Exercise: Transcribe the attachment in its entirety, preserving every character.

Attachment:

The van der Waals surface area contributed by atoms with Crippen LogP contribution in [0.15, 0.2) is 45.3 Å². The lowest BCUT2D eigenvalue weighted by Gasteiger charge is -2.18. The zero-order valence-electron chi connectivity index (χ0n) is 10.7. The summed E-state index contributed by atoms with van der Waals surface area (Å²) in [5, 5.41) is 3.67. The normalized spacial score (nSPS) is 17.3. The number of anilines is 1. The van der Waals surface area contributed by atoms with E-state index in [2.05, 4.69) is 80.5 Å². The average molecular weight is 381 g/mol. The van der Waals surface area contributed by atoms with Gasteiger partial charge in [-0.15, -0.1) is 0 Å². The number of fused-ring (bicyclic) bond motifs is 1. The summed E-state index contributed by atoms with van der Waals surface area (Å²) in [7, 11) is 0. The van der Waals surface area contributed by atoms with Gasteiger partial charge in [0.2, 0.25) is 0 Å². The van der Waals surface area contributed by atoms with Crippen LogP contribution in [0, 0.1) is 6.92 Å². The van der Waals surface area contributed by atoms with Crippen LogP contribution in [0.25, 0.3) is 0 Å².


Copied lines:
The van der Waals surface area contributed by atoms with Crippen LogP contribution in [0.15, 0.2) is 45.3 Å². The lowest BCUT2D eigenvalue weighted by Gasteiger charge is -2.18. The zero-order valence-electron chi connectivity index (χ0n) is 10.7. The summed E-state index contributed by atoms with van der Waals surface area (Å²) in [5, 5.41) is 3.67. The normalized spacial score (nSPS) is 17.3. The number of anilines is 1. The van der Waals surface area contributed by atoms with E-state index in [2.05, 4.69) is 80.5 Å². The average molecular weight is 381 g/mol. The van der Waals surface area contributed by atoms with Gasteiger partial charge in [-0.15, -0.1) is 0 Å². The number of fused-ring (bicyclic) bond motifs is 1. The summed E-state index contributed by atoms with van der Waals surface area (Å²) in [7, 11) is 0. The van der Waals surface area contributed by atoms with Gasteiger partial charge in [0.2, 0.25) is 0 Å². The van der Waals surface area contributed by atoms with Crippen LogP contribution in [0, 0.1) is 6.92 Å². The van der Waals surface area contributed by atoms with Crippen LogP contribution in [0.25, 0.3) is 0 Å².